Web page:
Human Economics

By Seth Robinson

Diya John was selected as a Global Voices Scholar for 2020, set to visit the OECD and learn from some of the world’s greatest minds. With the onset of COVID-19, her plans changed, but that didn’t stop Diya from taking advantage of an incredible opportunity.

Diya was born in India, and grew up exploring the Middle East, with time spent in Abu Dhabi. Her family settled in Melbourne 5 years ago, in time for Diya to finish her secondary studies, and to enrol in the Bachelor of Commerce (BCom) at the University of Melbourne.

‘School in Australia was very different to anything I had experienced in Abu Dhabi. I had the opportunity to take classes like legal studies, international law, politics and economics. I think it was those courses that grabbed my attention and really triggered my interest in understanding the wider world. They also got me interested in economics more generally, which is why I decided to pursue the BCom at Melbourne.’

Initially, it was this love of economics that drew Diya to the BCom, but her class work soon opened her eyes to the wonders of finance as well.

Diya John
Global Voices Scholar, Diya John

‘A friend asked me the other day, “why economics?”, and I realised that for me it was about understanding human behaviour, at the micro and macro level. When I started studying here, I was introduced to finance as well, which is more about the market, about valuations. It highlighted the intersection between the numbers and modelling, and forecasting, taking all of these assumptions into consideration. I found it intellectually stimulating, and with that economic approach it created a really nice balance, so that’s why I’ve gone for the double major.’

Diya’s interest in both people and the markets have leant themselves perfectly to her most recent endeavour as a Global Voices Scholar.

‘The Global Voices program was something that I’d had my eyes on for a while. It was the perfect opportunity to learn about international politics and economics, and how intergovernmental organisations facilitate discussions around topics like international trade, finance, and the like,’ she says. ‘The common theme of this year’s OECD was focused on immigration and people movement, which was something that appealed to me particularly as a new Aussie. And of course, there was discussion of COVID-19.’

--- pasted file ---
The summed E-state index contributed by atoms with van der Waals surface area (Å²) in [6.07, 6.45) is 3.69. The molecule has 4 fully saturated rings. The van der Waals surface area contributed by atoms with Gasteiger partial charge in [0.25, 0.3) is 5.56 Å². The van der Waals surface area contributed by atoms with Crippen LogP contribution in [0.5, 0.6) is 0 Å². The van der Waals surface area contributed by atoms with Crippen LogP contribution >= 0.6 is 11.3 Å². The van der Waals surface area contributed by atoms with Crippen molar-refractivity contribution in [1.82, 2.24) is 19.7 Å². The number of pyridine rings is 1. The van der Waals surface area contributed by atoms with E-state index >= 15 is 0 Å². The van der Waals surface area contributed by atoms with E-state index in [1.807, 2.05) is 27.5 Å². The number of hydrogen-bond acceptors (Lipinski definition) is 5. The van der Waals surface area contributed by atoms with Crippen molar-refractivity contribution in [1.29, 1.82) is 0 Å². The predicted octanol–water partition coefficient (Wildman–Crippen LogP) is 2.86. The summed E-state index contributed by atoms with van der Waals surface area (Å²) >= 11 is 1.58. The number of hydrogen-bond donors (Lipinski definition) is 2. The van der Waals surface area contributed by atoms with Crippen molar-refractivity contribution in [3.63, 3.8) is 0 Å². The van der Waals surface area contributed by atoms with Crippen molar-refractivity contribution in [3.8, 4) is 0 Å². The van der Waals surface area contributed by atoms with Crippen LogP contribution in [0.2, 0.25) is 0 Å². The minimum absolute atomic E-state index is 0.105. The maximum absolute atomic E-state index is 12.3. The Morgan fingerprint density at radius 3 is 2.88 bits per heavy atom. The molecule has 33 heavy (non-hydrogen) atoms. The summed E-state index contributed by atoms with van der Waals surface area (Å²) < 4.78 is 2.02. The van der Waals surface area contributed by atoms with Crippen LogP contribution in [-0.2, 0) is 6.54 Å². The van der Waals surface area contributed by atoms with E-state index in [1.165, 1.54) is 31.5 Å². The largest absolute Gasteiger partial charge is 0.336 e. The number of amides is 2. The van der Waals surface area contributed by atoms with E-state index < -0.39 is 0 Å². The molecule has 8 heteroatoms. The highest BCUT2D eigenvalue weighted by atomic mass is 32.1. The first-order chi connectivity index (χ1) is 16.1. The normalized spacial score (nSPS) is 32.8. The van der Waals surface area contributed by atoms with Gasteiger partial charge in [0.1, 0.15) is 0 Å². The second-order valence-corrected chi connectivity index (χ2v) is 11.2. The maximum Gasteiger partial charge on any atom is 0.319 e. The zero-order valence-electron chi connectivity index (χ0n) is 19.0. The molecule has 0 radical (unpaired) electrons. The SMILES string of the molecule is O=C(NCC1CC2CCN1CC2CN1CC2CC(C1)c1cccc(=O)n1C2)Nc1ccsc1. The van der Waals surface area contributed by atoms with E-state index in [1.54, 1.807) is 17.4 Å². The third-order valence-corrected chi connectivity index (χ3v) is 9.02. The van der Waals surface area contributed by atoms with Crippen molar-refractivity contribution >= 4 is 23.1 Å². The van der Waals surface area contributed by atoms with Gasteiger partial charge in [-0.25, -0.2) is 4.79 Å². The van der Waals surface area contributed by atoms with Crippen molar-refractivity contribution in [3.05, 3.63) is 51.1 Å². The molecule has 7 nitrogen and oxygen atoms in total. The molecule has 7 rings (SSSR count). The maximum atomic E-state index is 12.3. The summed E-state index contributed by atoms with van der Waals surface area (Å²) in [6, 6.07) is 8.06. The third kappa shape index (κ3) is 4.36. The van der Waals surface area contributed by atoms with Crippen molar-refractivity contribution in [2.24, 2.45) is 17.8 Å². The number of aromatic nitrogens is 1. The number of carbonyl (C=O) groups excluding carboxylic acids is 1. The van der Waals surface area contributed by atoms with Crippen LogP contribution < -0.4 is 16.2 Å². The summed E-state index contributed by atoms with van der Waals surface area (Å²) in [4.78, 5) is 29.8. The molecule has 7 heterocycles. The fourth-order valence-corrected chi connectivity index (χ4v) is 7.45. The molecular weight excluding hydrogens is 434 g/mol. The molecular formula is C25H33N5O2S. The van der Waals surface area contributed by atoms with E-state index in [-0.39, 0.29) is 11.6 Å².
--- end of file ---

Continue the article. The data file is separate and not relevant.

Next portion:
Unfortunately, the implications of COVID-19 meant the Global Voices program had to adapt, and Diya’s planned trip to Paris was off the table, but she was still able to learn from the digital version of the program.

‘Normally, the program briefing would be held in Canberra before our departure. This year, it was held online, which had a silver lining in that we still had all the speakers they would normally get for Global Voices, but then the scope opened up as well, and there was an entire range of other speakers who were able to log on. We were also able to attend the IMF/World Bank annual meeting virtually, which was an incredible opportunity as well. And of course, I could enjoy the whole thing from the comfort of my bedroom. I’m hoping that I might be able to make the trip and do the overseas component in 2021.’

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The other element of the Global Voices program, which Diya is still able to participant in, is the production of a 2500-word policy paper on a topic of her choice.

‘For my paper I’m focusing on the untapped potential that can be extracted by breaking down barriers to entrepreneurship for refugees and asylum seekers in Australia. It’s been a great project to invest my time in while we’ve been in lockdown. At the moment, I’m looking at mapping the entrepreneur’s journey, from that point they first set foot in Australia to the time they make that decision to set up a business, and then later on, to think  about how can we really leverage the networks that we’ve created for refugee/asylum seeker enterprises to ensure that future entrepreneurs find it an easier , more accessible, process. It’s a project I’m really passionate about, and honestly, I think that’s the most important thing for us as students, to become invested in and pursue the things that we’re passionate about.’

Photo by Markus Spiske on Unsplash